What is vertical integration? Understanding integration across the supply chain

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What is vertical integration?

When we consider the industry supply chain, there are activities done before your firm (your suppliers), and potentially activities performed after your firm (activities undertaken by the customers that you supply to). Vertical integration involves either moving back in the supply chain, undertaking activities that your suppliers previously did, or forward, undertaking activities that your customers currently do.

Backward vertical integration

Backward vertical integration relates to conducting activities that would traditionally be performed by suppliers, internally within your organization. For example, there may be components or raw materials that are typically produced by outside organizations. Deciding to backward vertically integrate means starting to undertake these activities within the firm.

Forward vertical integration

Forward vertical integration means moving forward in the value chain, and starting to undertake activities that would traditionally be done by your customers. This may involve selling your goods directly to customers or moving forward in the supply chain to more profitable downstream activities.

Considering if vertical integration makes sense


One of the key advantages that comes from vertical integration is gaining greater control over the downstream or upstream activities. When you are working with external companies you may be able to influence their decisions – working with suppliers or retailers selling goods on your behalf, but you don’t have direct control over their decisions. By vertically integrating you gain much greater control to determine how the upstream or downstream activities are conducted.   

Greater integration of activities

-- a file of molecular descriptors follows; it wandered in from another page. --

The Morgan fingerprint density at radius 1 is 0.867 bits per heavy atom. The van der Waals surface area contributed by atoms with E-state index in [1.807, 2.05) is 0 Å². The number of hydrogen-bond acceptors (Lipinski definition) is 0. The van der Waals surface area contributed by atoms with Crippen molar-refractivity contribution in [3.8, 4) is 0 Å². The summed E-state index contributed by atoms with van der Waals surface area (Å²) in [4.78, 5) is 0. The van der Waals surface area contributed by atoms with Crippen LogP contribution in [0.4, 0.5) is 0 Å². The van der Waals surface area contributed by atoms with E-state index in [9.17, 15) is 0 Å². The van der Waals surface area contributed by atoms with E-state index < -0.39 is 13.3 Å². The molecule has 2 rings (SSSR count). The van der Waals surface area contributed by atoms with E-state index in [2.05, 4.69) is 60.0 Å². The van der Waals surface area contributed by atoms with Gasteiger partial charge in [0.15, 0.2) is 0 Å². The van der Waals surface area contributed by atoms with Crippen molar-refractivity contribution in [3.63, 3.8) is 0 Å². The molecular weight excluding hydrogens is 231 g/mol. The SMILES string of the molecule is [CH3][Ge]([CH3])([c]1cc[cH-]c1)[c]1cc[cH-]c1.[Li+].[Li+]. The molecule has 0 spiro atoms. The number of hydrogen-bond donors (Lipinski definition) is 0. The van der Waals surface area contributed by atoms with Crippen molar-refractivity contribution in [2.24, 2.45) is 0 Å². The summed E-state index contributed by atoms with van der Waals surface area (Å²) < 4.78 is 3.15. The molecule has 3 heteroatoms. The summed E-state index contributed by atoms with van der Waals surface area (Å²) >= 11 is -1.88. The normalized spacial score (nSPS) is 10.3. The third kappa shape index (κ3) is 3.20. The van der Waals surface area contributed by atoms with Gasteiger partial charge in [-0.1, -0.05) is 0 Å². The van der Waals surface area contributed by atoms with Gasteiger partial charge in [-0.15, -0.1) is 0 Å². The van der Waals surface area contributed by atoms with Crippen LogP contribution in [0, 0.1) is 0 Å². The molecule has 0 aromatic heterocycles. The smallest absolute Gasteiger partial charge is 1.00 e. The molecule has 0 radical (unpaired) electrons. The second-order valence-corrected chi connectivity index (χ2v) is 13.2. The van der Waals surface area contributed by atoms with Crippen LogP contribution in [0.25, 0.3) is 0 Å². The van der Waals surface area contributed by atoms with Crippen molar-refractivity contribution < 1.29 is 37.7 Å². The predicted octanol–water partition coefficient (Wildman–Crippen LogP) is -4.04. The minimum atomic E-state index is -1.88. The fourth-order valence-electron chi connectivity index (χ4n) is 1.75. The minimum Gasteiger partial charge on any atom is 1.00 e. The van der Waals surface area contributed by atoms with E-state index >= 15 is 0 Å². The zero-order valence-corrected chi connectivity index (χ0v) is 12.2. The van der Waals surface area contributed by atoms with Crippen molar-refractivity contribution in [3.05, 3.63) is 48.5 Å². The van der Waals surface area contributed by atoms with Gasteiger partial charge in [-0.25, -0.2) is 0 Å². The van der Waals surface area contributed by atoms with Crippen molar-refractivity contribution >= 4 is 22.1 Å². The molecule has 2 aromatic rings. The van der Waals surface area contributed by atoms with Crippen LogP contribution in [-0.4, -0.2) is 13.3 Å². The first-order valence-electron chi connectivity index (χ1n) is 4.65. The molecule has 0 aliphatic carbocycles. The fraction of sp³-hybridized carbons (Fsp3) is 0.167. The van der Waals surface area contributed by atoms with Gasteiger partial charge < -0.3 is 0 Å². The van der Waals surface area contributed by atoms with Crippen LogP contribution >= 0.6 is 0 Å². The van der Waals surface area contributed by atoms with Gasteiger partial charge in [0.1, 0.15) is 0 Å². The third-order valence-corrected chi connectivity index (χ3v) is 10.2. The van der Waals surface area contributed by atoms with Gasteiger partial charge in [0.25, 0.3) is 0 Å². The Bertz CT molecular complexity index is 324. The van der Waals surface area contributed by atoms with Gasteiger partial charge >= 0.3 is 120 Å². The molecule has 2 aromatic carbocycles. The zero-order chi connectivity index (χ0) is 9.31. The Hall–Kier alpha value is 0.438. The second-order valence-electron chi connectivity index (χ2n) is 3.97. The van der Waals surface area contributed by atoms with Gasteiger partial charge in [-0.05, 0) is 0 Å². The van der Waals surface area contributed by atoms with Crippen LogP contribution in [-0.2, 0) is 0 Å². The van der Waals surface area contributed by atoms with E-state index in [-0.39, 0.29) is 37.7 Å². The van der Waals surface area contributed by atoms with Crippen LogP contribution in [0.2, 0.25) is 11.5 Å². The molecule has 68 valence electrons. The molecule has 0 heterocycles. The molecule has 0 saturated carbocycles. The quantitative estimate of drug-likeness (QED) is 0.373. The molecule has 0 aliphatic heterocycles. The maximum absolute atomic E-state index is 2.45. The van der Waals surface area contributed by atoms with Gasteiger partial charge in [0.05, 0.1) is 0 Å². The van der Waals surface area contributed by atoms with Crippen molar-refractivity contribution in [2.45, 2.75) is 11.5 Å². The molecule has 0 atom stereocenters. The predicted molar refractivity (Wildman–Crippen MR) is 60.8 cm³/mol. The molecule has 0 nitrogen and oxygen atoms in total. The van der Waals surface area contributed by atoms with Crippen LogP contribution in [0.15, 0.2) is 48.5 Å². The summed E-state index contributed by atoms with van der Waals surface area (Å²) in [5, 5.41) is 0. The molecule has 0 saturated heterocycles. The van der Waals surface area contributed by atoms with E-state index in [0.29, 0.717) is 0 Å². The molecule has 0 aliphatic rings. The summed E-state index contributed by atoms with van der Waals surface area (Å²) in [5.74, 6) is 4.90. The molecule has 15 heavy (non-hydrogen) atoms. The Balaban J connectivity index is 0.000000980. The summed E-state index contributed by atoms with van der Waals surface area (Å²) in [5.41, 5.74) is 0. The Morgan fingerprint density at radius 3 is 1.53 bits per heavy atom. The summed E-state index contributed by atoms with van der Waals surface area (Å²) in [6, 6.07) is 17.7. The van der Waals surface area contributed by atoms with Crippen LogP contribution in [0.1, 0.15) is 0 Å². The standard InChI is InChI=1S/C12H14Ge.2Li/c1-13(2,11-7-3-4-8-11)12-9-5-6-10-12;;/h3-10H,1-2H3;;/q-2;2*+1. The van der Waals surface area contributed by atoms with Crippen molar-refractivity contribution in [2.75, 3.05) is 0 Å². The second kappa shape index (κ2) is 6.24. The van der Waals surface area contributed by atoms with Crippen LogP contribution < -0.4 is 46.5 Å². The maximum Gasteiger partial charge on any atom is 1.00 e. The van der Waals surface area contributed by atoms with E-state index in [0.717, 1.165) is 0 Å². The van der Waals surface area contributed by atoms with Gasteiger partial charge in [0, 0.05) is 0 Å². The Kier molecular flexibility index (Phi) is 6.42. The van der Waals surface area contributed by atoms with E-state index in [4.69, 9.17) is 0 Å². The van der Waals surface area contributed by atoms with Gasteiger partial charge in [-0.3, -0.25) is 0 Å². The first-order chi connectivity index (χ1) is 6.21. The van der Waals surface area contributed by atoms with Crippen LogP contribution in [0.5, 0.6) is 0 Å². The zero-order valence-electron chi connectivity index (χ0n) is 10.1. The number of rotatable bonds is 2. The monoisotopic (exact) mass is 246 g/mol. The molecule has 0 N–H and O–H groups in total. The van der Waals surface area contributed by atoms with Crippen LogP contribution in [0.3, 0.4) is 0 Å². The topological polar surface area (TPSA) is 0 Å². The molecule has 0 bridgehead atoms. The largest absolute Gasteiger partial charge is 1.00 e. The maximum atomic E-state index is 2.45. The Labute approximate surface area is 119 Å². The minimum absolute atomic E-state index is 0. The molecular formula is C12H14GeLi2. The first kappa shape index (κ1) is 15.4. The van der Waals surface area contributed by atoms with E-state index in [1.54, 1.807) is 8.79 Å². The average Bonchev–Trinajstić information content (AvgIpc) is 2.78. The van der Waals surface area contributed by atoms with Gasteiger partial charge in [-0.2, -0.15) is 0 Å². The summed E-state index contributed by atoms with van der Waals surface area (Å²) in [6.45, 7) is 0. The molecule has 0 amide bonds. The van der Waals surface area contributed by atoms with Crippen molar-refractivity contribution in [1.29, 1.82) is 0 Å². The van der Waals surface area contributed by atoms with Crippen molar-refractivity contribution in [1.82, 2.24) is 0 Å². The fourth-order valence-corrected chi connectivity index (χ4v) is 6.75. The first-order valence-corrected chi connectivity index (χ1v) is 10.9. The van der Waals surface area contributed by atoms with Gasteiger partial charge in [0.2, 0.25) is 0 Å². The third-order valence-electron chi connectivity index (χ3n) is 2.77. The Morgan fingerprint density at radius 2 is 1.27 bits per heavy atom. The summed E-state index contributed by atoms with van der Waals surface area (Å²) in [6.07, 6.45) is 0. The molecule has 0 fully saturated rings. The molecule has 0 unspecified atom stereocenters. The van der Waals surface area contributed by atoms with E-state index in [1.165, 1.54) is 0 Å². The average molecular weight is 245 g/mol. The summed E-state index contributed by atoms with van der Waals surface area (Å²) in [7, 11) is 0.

Another advantage of vertical integration is that it can allow you to more closely integrate the activities than would otherwise be possible. There may for example be efficiency gains by combing together activities within the same production line, rather than have parts produced by an external company.

Move into a more value-generating part of the supply chain

Vertical integration may also make sense if it allows you to move into part of the value chain that captures a greater proportion of the overall value created. If, for example, your suppliers or customers are capturing a large part of the overall value crated, moving into their area may allow you to capture a greater proportion of the overall value created.

Limitations of vertical integration

Dedicated firms may be more efficient

First, it is important to recognize that dedicated firms may be more efficient that undertaking the activities that they focus on. Such firms may have greater build up capabilities in the part of the value chain that they concentrate on. Concentrated firms, may also be able to take advantage of larger production volumes to gain economies of scale – potentially able to supply the activity at a lower cost than could be achieved internally.

Spanning different areas may add coordination challenges within the firm.

Another reason that looking to internalize activities may not make sense is that it could add greater coordination challenges within the firm. While there are challenges coordinating with external firms, there are also challenges associated with managing a larger with multiple different divisions. Spanning multiple different areas may add additional complexities that may it more challenging to manage the company.

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